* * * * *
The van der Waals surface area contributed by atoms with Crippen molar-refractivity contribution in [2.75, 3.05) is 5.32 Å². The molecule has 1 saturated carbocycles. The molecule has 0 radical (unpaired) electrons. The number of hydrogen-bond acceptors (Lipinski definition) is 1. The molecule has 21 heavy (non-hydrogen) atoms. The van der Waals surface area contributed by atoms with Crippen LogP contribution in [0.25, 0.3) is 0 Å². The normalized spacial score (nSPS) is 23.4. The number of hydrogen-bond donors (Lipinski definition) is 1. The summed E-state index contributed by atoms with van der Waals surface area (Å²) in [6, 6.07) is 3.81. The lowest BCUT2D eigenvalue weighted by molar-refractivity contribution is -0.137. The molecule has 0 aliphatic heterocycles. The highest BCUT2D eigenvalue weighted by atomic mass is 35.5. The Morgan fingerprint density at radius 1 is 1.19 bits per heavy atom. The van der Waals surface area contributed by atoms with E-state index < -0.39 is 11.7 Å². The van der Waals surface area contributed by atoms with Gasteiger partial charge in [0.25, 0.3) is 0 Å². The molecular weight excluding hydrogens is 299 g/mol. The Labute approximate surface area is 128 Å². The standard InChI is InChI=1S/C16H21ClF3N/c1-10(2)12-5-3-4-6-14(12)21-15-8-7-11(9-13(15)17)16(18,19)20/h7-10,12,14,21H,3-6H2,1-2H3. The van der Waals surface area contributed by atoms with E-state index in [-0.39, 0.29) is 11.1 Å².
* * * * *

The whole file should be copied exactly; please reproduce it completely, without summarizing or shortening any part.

The van der Waals surface area contributed by atoms with Crippen molar-refractivity contribution in [2.75, 3.05) is 5.32 Å². The molecule has 1 saturated carbocycles. The molecule has 0 radical (unpaired) electrons. The number of hydrogen-bond acceptors (Lipinski definition) is 1. The molecule has 21 heavy (non-hydrogen) atoms. The van der Waals surface area contributed by atoms with Crippen LogP contribution in [0.25, 0.3) is 0 Å². The normalized spacial score (nSPS) is 23.4. The number of hydrogen-bond donors (Lipinski definition) is 1. The summed E-state index contributed by atoms with van der Waals surface area (Å²) in [6, 6.07) is 3.81. The lowest BCUT2D eigenvalue weighted by molar-refractivity contribution is -0.137. The molecule has 0 aliphatic heterocycles. The highest BCUT2D eigenvalue weighted by atomic mass is 35.5. The Morgan fingerprint density at radius 1 is 1.19 bits per heavy atom. The van der Waals surface area contributed by atoms with E-state index < -0.39 is 11.7 Å². The van der Waals surface area contributed by atoms with Gasteiger partial charge in [0.25, 0.3) is 0 Å². The molecular weight excluding hydrogens is 299 g/mol. The Labute approximate surface area is 128 Å². The standard InChI is InChI=1S/C16H21ClF3N/c1-10(2)12-5-3-4-6-14(12)21-15-8-7-11(9-13(15)17)16(18,19)20/h7-10,12,14,21H,3-6H2,1-2H3. The van der Waals surface area contributed by atoms with E-state index in [-0.39, 0.29) is 11.1 Å².